RFC 2910 IPP/1.1: Encoding and Transport September 2000 The IPP Model and Semantics document defines two printer attributes ("uri-authentication-supported" and "uri-security-supported") that the client can use to discover the security policy of a printer. That document also outlines IPP-specific security considerations and should be the primary reference for security implications with regard to the IPP protocol itself. For backward compatibility with IPP version 1.0, IPP clients and printers may also support SSL3 [ssl]. This is in addition to the security required in this document. 8.2 Using IPP with TLS IPP/1.1 uses the "Upgrading to TLS Within HTTP/1.1" mechanism [RFC2817]. An initial IPP request never uses TLS. The client requests a secure TLS connection by using the HTTP "Upgrade" header, while the server agrees in the HTTP response. The switch to TLS occurs either because the server grants the client's request to upgrade to TLS, or a server asks to switch to TLS in its response. Secure communication begins with a server's response to switch to TLS. 9. Interoperability with IPP/1.0 Implementations It is beyond the scope of this specification to mandate conformance with previous versions. IPP/1.1 was deliberately designed, however, to make supporting previous versions easy. It is worth noting that, at the time of composing this specification (1999), we would expect IPP/1.1 Printer implementations to: understand any valid request in the format of IPP/1.0, or 1.1; respond appropriately with a response containing the same "version-number" parameter value used by the client in the request. And we would expect IPP/1.1 clients to: understand any valid response in the format of IPP/1.0, or 1.1. 9.1 The "version-number" Parameter The following are rules regarding the "version-number" parameter (see section 3.3): 1. Clients MUST send requests containing a "version-number" parameter with a '1.1' value and SHOULD try supplying alternate version numbers if they receive a 'server-error-version-not- supported' error return in a response. Herriot, et al. Standards Track [Page 25]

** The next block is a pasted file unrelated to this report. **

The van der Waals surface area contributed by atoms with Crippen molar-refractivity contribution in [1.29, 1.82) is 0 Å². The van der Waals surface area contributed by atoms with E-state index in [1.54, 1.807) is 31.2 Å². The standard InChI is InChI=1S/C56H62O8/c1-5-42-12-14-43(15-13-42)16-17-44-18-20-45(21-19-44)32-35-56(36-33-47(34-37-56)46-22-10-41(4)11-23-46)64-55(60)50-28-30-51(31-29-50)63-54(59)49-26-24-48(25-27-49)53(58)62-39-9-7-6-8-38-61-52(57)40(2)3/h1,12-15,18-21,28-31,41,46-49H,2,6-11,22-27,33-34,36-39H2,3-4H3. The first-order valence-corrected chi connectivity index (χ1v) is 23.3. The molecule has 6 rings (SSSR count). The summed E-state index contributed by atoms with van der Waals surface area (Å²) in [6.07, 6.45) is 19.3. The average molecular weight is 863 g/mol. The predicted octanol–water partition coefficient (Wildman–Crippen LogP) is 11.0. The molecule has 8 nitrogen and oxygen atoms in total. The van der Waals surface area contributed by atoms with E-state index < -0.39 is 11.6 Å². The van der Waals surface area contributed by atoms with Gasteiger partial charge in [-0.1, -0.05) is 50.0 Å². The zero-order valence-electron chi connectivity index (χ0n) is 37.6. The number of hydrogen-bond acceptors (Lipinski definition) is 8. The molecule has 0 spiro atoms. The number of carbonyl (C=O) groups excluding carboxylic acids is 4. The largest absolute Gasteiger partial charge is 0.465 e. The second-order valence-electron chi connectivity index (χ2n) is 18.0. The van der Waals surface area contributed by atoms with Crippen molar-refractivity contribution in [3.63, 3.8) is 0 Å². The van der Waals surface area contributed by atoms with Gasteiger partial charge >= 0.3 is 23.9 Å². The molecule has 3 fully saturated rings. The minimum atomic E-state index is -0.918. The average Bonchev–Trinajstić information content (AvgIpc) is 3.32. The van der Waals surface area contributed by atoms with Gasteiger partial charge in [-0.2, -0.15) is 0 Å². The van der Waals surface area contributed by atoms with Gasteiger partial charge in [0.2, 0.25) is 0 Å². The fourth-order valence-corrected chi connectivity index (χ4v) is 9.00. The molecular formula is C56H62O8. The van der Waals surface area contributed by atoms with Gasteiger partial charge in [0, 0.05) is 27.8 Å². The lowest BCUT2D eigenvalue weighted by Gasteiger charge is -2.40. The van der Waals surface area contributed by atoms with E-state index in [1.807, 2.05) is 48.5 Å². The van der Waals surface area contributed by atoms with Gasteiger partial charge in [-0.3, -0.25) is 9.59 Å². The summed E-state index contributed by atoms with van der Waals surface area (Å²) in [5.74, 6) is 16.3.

RFC 2910 IPP/1.1: Encoding and Transport September 2000 2. IPP objects MUST accept requests containing a "version-number" parameter with a '1.1' value (or reject the request for reasons other than 'server-error-version-not-supported'). 3. It is recommended that IPP objects accept any request with the major version '1' (or reject the request for reasons other than 'server-error-version-not-supported'). See [RFC2911] "versions" sub-section. 4. In any case, security MUST NOT be compromised when a client supplies a lower "version-number" parameter in a request. For example, if an IPP/1.1 conforming Printer object accepts version '1.0' requests and is configured to enforce Digest Authentication, it MUST do the same for a version '1.0' request. 9.2 Security and URL Schemes The following are rules regarding security, the "version-number" parameter, and the URL scheme supplied in target attributes and responses: 1. When a client supplies a request, the "printer-uri" or "job- uri" target operation attribute MUST have the same scheme as that indicated in one of the values of the "printer-uri- supported" Printer attribute. 2. When the server returns the "job-printer-uri" or "job-uri" Job Description attributes, it SHOULD return the same scheme ('ipp', 'https', 'http', etc.) that the client supplied in the "printer-uri" or "job-uri" target operation attributes in the Get-Job-Attributes or Get-Jobs request, rather than the scheme used when the job was created. However, when a client requests job attributes using the Get-Job-Attributes or Get-Jobs operations, the jobs and job attributes that the server returns depends on: (1) the security in effect when the job was created, (2) the security in effect in the query request, and (3) the security policy in force. 3. It is recommended that if a server registers a non-secure ipp- URL with a directory service (see [RFC2911] "Generic Directory Schema" Appendix), then it also register an http-URL for interoperability with IPP/1.0 clients (see section 9). 4. In any case, security MUST NOT be compromised when a client supplies an 'http' or other non-secure URL scheme in the target "printer-uri" and "job-uri" operation attributes in a request. Herriot, et al. Standards Track [Page 26]